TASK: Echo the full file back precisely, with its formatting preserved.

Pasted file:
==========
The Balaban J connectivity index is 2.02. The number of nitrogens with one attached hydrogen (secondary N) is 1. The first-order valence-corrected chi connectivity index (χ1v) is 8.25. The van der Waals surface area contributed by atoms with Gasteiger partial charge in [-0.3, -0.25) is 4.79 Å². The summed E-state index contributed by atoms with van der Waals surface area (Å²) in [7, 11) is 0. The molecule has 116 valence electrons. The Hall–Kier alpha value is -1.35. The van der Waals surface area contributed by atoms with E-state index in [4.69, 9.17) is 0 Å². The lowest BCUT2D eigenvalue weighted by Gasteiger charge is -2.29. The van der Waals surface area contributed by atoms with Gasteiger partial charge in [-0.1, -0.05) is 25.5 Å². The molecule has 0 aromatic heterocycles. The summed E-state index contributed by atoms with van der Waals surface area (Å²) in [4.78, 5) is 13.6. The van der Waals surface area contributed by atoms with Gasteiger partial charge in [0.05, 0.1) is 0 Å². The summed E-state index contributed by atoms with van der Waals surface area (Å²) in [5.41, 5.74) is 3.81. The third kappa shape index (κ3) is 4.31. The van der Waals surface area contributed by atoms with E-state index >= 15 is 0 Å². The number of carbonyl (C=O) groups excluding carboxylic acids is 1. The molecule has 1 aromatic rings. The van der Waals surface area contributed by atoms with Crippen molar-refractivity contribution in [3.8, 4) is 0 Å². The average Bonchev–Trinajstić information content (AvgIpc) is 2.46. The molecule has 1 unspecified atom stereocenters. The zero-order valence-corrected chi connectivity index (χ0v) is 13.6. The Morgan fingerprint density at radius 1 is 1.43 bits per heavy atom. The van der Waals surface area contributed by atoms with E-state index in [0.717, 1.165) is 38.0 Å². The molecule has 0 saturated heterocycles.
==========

The Balaban J connectivity index is 2.02. The number of nitrogens with one attached hydrogen (secondary N) is 1. The first-order valence-corrected chi connectivity index (χ1v) is 8.25. The van der Waals surface area contributed by atoms with Gasteiger partial charge in [-0.3, -0.25) is 4.79 Å². The summed E-state index contributed by atoms with van der Waals surface area (Å²) in [7, 11) is 0. The molecule has 116 valence electrons. The Hall–Kier alpha value is -1.35. The van der Waals surface area contributed by atoms with E-state index in [4.69, 9.17) is 0 Å². The lowest BCUT2D eigenvalue weighted by Gasteiger charge is -2.29. The van der Waals surface area contributed by atoms with Gasteiger partial charge in [-0.1, -0.05) is 25.5 Å². The molecule has 0 aromatic heterocycles. The summed E-state index contributed by atoms with van der Waals surface area (Å²) in [4.78, 5) is 13.6. The van der Waals surface area contributed by atoms with Gasteiger partial charge in [0.05, 0.1) is 0 Å². The summed E-state index contributed by atoms with van der Waals surface area (Å²) in [5.41, 5.74) is 3.81. The third kappa shape index (κ3) is 4.31. The van der Waals surface area contributed by atoms with E-state index >= 15 is 0 Å². The number of carbonyl (C=O) groups excluding carboxylic acids is 1. The molecule has 1 aromatic rings. The van der Waals surface area contributed by atoms with Crippen molar-refractivity contribution in [3.8, 4) is 0 Å². The average Bonchev–Trinajstić information content (AvgIpc) is 2.46. The molecule has 1 unspecified atom stereocenters. The zero-order valence-corrected chi connectivity index (χ0v) is 13.6. The Morgan fingerprint density at radius 1 is 1.43 bits per heavy atom. The van der Waals surface area contributed by atoms with E-state index in [0.717, 1.165) is 38.0 Å². The molecule has 0 saturated heterocycles.